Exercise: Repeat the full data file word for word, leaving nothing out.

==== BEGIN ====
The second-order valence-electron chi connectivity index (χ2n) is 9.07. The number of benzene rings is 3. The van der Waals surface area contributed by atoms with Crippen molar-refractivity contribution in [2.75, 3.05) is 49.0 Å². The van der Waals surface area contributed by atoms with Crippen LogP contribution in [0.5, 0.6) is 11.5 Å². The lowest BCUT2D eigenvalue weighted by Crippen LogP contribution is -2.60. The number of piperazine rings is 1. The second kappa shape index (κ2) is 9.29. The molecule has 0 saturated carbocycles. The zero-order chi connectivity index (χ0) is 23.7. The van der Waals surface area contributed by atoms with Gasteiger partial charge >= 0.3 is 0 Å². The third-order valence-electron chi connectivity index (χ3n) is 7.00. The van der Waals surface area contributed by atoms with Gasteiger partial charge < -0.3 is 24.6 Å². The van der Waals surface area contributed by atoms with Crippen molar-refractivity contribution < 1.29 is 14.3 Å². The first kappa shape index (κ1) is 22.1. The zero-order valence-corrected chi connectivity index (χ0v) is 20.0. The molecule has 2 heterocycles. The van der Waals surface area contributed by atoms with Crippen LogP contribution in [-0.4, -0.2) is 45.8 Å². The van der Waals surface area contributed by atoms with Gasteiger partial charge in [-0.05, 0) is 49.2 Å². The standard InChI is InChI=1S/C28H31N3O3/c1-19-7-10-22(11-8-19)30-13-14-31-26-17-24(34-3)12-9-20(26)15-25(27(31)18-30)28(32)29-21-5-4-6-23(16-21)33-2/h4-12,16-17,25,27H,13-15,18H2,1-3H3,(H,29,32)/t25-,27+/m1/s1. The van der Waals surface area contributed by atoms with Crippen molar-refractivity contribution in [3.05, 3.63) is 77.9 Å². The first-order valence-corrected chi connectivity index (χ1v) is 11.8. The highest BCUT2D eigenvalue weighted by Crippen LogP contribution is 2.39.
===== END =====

The second-order valence-electron chi connectivity index (χ2n) is 9.07. The number of benzene rings is 3. The van der Waals surface area contributed by atoms with Crippen molar-refractivity contribution in [2.75, 3.05) is 49.0 Å². The van der Waals surface area contributed by atoms with Crippen LogP contribution in [0.5, 0.6) is 11.5 Å². The lowest BCUT2D eigenvalue weighted by Crippen LogP contribution is -2.60. The number of piperazine rings is 1. The second kappa shape index (κ2) is 9.29. The molecule has 0 saturated carbocycles. The zero-order chi connectivity index (χ0) is 23.7. The van der Waals surface area contributed by atoms with Gasteiger partial charge >= 0.3 is 0 Å². The third-order valence-electron chi connectivity index (χ3n) is 7.00. The van der Waals surface area contributed by atoms with Gasteiger partial charge < -0.3 is 24.6 Å². The van der Waals surface area contributed by atoms with Crippen molar-refractivity contribution < 1.29 is 14.3 Å². The first kappa shape index (κ1) is 22.1. The zero-order valence-corrected chi connectivity index (χ0v) is 20.0. The molecule has 2 heterocycles. The van der Waals surface area contributed by atoms with Crippen LogP contribution in [-0.4, -0.2) is 45.8 Å². The van der Waals surface area contributed by atoms with Gasteiger partial charge in [-0.05, 0) is 49.2 Å². The standard InChI is InChI=1S/C28H31N3O3/c1-19-7-10-22(11-8-19)30-13-14-31-26-17-24(34-3)12-9-20(26)15-25(27(31)18-30)28(32)29-21-5-4-6-23(16-21)33-2/h4-12,16-17,25,27H,13-15,18H2,1-3H3,(H,29,32)/t25-,27+/m1/s1. The van der Waals surface area contributed by atoms with Crippen molar-refractivity contribution in [3.05, 3.63) is 77.9 Å². The first-order valence-corrected chi connectivity index (χ1v) is 11.8. The highest BCUT2D eigenvalue weighted by Crippen LogP contribution is 2.39.